Good news: We’ve discovered the perfect neighborhood for affordable housing and shelter projects.
It meets all the criteria. It satisfies every concern. It comes with no traffic worries or safety problems to trouble the neighbors.
It’s perfect, really.
It’s Somewhere Else.
Where can a local charity put a 70-unit apartment complex for seniors without much money? Not in big-lots Spokane Valley. No. That complex goes Somewhere Else.
Where can affordable multifamily developments go? The neighbors in Somewhere Else welcome them everywhere.
Where can the city of Spokane open a badly needed shelter for the homeless, as another winter approaches? A shelter that would replace some of the beds we lost in 2018, and spread services for desperate people beyond the east end of downtown?
That shelter would fit perfectly in the heart of downtown Somewhere Else.
Somewhere Else dominates the realm of affordable housing and services for the poor. Everyone agrees we need that housing and those services. Everyone has, they assure everyone else, a heart for the suffering among us. And everyone concludes, over and over again, that right next to them is simply not the right place.
Most recently, Somewhere Else has again entered the community’s attempts to provide badly needed shelter beds for the homeless. Spokane lost 100 beds with the closure of the all-comers model at the House of Charity in September 2018. Since then, city officials have worked to fill that gap, a process that has moved along much more slowly than initially promised.
The lack of sufficient shelter led to a crisis last winter, with the city scrambling to try to house homeless people through a patchwork effort of charities and other organizations providing makeshift warming centers. As we head toward another winter, we need more shelter space to avoid a repeat of that.
We also need to think of having services in more than just one part of the community. And we need other governments in the region to step up and take on more responsibility. It shouldn’t be just the city of Spokane’s challenge.
A proposed shelter at 4210 E. Sprague Ave. would seem to address so many of those needs. It would add 120 beds, along with a variety of other services. The city has proposed buying a building there and offering a contract for someone to run it, though a hard-and-fast timeline doesn’t exist – and now support for the whole idea is weakening.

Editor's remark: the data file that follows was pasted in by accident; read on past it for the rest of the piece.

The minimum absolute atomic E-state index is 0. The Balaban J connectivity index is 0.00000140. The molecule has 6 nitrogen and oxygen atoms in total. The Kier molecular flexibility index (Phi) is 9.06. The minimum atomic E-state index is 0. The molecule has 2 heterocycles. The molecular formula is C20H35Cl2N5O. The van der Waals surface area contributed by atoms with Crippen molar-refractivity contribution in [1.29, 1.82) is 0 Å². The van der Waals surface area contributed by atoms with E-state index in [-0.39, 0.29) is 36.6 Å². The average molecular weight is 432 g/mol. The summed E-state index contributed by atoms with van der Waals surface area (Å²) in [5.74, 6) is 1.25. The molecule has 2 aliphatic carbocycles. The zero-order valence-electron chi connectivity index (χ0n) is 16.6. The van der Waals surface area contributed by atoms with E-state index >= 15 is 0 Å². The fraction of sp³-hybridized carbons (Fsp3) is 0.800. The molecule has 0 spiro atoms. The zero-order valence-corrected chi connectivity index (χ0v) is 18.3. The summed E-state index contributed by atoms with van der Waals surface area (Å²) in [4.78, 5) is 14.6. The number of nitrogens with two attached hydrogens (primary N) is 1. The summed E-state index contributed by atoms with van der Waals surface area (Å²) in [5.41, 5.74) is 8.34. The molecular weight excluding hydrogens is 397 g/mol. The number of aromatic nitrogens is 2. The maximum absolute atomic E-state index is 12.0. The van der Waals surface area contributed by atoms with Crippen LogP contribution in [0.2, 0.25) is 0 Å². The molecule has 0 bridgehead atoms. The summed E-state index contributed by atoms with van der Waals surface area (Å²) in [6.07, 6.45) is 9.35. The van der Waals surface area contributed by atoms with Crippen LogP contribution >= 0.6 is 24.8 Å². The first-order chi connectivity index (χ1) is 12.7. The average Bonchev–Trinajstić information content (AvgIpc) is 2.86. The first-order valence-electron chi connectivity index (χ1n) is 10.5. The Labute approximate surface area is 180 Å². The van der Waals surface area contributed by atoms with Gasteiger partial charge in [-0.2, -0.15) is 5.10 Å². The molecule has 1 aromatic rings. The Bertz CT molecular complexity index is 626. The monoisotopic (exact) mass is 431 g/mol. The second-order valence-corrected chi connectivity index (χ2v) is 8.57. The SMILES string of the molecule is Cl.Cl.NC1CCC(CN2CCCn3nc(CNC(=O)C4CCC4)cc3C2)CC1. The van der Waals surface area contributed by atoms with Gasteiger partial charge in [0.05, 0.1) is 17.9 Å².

The catch is that the new shelter would be located next door to Project id, and in the East Central Neighborhood. Project id serves people with disabilities, and the folks who run the place have concerns about a homeless shelter right next door. Their clients are vulnerable, and thus susceptible to bad actors, the officials have said. They understand the need for homeless services, but this, they have said, is not the right place. The neighbors agree – not the right place.
Not long ago, Somewhere Else was also deemed to be the right place for a Catholic Charities project in the Spokane Valley that would have added 70 units for low-income seniors on St. John Vianney Church property. The Spokane Valley City Council decided that, just as the neighbors of the residential zone argued, it was not the right place for the project.
Somewhere Else. Always the right place.
As appealing as it is, though, it just won’t serve the solution to our problem. Top to bottom, we have an affordable housing crisis. Homelessness is a part of it, but it sits at the bottom of a hierarchy of affordable housing – from the least expensive apartment to single-family homes – that is suffering a supply problem at every level. A recent decision by the City Council to expand an incentive zone for multifamily projects in Spokane could help, though the incentive does not target affordable housing specifically.
Kay Murano, executive director of the Spokane Low Income Housing Consortium, said she regularly surveys nonprofits about the availability of affordable housing. The most recent figures from January showed there was a vacancy rate of less than 2% in the housing available through those services.
Our housing crisis is woven deeply into poverty. Whenever we talk about homelessness or crime or affordable housing, what we’re really talking about is one tentacle of a complex octopus that grows from this stubborn, long-term social reality.
Nearly a quarter of Spokane residents qualify for food stamps (though only 17% actually receive them), and half of the students in public schools qualify for free or reduced-price lunch. You can cite the stats all day long. A lot of people live on very little here, and they often struggle to find a place to live. A needs assessment conducted by Spokane Neighborhood Action Programs for 2016-18 concluded that for every 100 households considered “extremely low-income,” there were 12 affordable places to live here.
Where shall we fill in that 88-household gap? Somewhere Else?
What that actually means, too often, is nowhere.